Tanned, Tested, Ready: John Boehner

Yes, John Boehner plays a lot of golf. Yes, he has a deep tan. And yes, he hangs out with corporate lobbyists. But there's more to him than that. Meet the Washington insider who's leading the opposition

  • Share
  • Read Later
Brooks Kraft / Corbis for TIME

U.S. House Republican Leader John Boehner campaigns for local candidates at The Spread Eagle Tavern in Hanoverton, Ohio.

(2 of 3)

Boehner's staff complains about the "GTL" cartoon of Boehner — golf, tan and lobbyists, a Washington-insider version of Jersey Shore's gym, tan and laundry. But it's not just Boehner's enemies who compare him to Dean Martin or Mad Men's Don Draper — he can't even sit in a congressional hearing for an hour without ducking out to puff his Camel Lights 100s. He drinks his share of Merlot and hangs out with a crowd of influence peddlers in what's known as Boehnerland. He's a frequent flyer on corporate jets and successfully fought a ban on privately funded congressional travel in the 2007 ethics-reform bill. This election cycle alone, special interests have paid for him to take 40 trips worth $158,000. Just hours before his victory speech, he held court at his favorite Washington restaurant, Trattoria Alberto, with his 40 closest friends and advisers, the bulk of whom are corporate lobbyists. He's often mocked around the Hill as a dandy. His friends razz him for fastidiously washing and ironing his own shirts; he's always been fond of cologne, and he can't resist making fun of just about anyone with a bad haircut or a too-short tie. And yes, he loves golf. He has said that's how he acquired his otherworldly tan. But Boehner is often underestimated. He may prefer the Weather Channel to Fox News, but he's still a fierce partisan who united every House Republican against Obama's stimulus and health care plans and all but three of them against Wall Street reform.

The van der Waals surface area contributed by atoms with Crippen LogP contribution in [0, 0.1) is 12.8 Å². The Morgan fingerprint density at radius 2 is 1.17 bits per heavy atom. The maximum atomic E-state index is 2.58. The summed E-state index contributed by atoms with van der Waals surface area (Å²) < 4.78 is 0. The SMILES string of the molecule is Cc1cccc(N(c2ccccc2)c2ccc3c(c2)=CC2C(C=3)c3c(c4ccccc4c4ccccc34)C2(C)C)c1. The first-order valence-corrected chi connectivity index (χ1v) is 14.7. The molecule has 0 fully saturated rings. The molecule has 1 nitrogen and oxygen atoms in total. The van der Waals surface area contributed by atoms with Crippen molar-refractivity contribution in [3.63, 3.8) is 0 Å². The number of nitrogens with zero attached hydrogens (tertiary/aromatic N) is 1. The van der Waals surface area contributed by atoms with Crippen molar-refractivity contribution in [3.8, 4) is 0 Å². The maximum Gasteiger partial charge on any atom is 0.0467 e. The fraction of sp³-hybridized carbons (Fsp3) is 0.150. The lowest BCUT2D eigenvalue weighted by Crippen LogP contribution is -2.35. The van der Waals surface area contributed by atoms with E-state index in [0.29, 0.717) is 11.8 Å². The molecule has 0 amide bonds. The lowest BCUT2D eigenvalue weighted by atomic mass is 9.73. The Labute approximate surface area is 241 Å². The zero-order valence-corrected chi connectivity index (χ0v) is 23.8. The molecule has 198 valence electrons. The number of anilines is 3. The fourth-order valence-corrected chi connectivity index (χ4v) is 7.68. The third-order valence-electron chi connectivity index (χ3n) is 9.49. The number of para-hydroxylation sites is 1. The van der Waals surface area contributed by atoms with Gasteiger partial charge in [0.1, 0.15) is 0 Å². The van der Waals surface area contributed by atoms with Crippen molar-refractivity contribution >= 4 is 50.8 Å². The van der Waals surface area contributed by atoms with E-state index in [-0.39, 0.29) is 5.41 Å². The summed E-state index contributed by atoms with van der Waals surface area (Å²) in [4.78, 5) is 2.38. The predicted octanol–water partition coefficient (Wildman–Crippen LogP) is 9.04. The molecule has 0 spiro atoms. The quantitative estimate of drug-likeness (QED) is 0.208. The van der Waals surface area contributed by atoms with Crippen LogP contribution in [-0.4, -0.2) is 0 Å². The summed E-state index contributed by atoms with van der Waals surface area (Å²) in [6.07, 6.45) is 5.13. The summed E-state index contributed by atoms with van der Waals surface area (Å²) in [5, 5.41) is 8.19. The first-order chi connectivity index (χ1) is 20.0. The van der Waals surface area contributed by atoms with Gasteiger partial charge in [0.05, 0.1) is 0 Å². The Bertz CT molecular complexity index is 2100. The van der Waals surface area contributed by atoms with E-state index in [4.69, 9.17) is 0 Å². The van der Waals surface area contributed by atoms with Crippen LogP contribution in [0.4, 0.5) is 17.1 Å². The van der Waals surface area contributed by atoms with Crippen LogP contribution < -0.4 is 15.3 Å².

There's nothing mysterious about Boehner's plans as Speaker either. The GOP's new Pledge to America — crafted by Brian Wild, a former lobbyist for ExxonMobil and AIG who recently joined Boehner's staff — is vague but blunt: more tax cuts, less regulation, more drilling, less spending in the abstract and a rollback of just about everything Obama has done. After a recent speech, when a TIME reporter pressed him about how he could solve the nation's debt crisis while slashing taxes and not touching entitlements or the military, he fell back on generalities about controlling spending and getting Americans working again. His staff says one of his first orders of business as Speaker will be a bill proposing $100 billion in unspecified cuts, but he was much more revealing during the rollout of the Pledge: "The point we make in this preamble," he said, "is that we are not going to be any different from what we've been."

It's an odd message for an angry electorate, but it rings true. Boehner isn't any different from what he's been since he arrived in Congress 20 years ago.

Self-Made Survivor
Boehner may fit the profile of a country-club Republican, but he grew up in a blue collar Democratic family in Reading, Ohio, near Cincinnati. His dad owned a bar, and his mom worked in a cafeteria before she started having children. John was the second of 12, and he and his older brother Bob were in charge of making sure all the chores got done. "You learn to compromise in a family that big," recalls Bob, who lost his job as a Reading city official in February. "And John got pretty good at talking people into doing things." Boehner's friend Jerry Vanden Eynden, now the president of a Cincinnati candle company, remembers those days a bit differently: "John would bark out the orders — and then we'd leave!"